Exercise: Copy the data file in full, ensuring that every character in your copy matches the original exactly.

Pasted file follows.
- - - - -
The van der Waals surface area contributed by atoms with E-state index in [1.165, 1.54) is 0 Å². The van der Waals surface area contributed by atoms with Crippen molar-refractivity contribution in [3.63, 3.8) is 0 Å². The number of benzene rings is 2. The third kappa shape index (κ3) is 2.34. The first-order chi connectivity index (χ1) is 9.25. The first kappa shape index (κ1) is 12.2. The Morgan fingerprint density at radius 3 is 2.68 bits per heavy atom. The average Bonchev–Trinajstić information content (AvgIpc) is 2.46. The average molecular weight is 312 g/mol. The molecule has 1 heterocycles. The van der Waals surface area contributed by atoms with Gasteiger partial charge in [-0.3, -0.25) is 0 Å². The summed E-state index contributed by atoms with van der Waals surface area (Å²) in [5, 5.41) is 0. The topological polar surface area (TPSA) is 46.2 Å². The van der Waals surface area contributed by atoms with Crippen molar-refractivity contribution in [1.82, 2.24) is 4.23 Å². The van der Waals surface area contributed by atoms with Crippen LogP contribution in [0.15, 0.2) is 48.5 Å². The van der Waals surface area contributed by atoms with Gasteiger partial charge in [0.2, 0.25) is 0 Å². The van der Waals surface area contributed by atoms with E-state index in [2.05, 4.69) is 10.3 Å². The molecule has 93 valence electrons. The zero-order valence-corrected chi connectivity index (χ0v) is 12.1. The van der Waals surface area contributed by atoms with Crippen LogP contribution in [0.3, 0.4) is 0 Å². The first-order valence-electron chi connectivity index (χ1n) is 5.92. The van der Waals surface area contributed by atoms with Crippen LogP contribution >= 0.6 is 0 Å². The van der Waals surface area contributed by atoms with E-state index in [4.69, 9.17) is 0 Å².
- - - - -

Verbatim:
The van der Waals surface area contributed by atoms with E-state index in [1.165, 1.54) is 0 Å². The van der Waals surface area contributed by atoms with Crippen molar-refractivity contribution in [3.63, 3.8) is 0 Å². The number of benzene rings is 2. The third kappa shape index (κ3) is 2.34. The first-order chi connectivity index (χ1) is 9.25. The first kappa shape index (κ1) is 12.2. The Morgan fingerprint density at radius 3 is 2.68 bits per heavy atom. The average Bonchev–Trinajstić information content (AvgIpc) is 2.46. The average molecular weight is 312 g/mol. The molecule has 1 heterocycles. The van der Waals surface area contributed by atoms with Gasteiger partial charge in [-0.3, -0.25) is 0 Å². The summed E-state index contributed by atoms with van der Waals surface area (Å²) in [5, 5.41) is 0. The topological polar surface area (TPSA) is 46.2 Å². The van der Waals surface area contributed by atoms with Crippen molar-refractivity contribution in [1.82, 2.24) is 4.23 Å². The van der Waals surface area contributed by atoms with Crippen LogP contribution in [0.15, 0.2) is 48.5 Å². The van der Waals surface area contributed by atoms with Gasteiger partial charge in [0.2, 0.25) is 0 Å². The van der Waals surface area contributed by atoms with E-state index in [2.05, 4.69) is 10.3 Å². The molecule has 93 valence electrons. The zero-order valence-corrected chi connectivity index (χ0v) is 12.1. The van der Waals surface area contributed by atoms with Crippen LogP contribution in [0.3, 0.4) is 0 Å². The first-order valence-electron chi connectivity index (χ1n) is 5.92. The van der Waals surface area contributed by atoms with Crippen LogP contribution >= 0.6 is 0 Å². The van der Waals surface area contributed by atoms with E-state index in [4.69, 9.17) is 0 Å².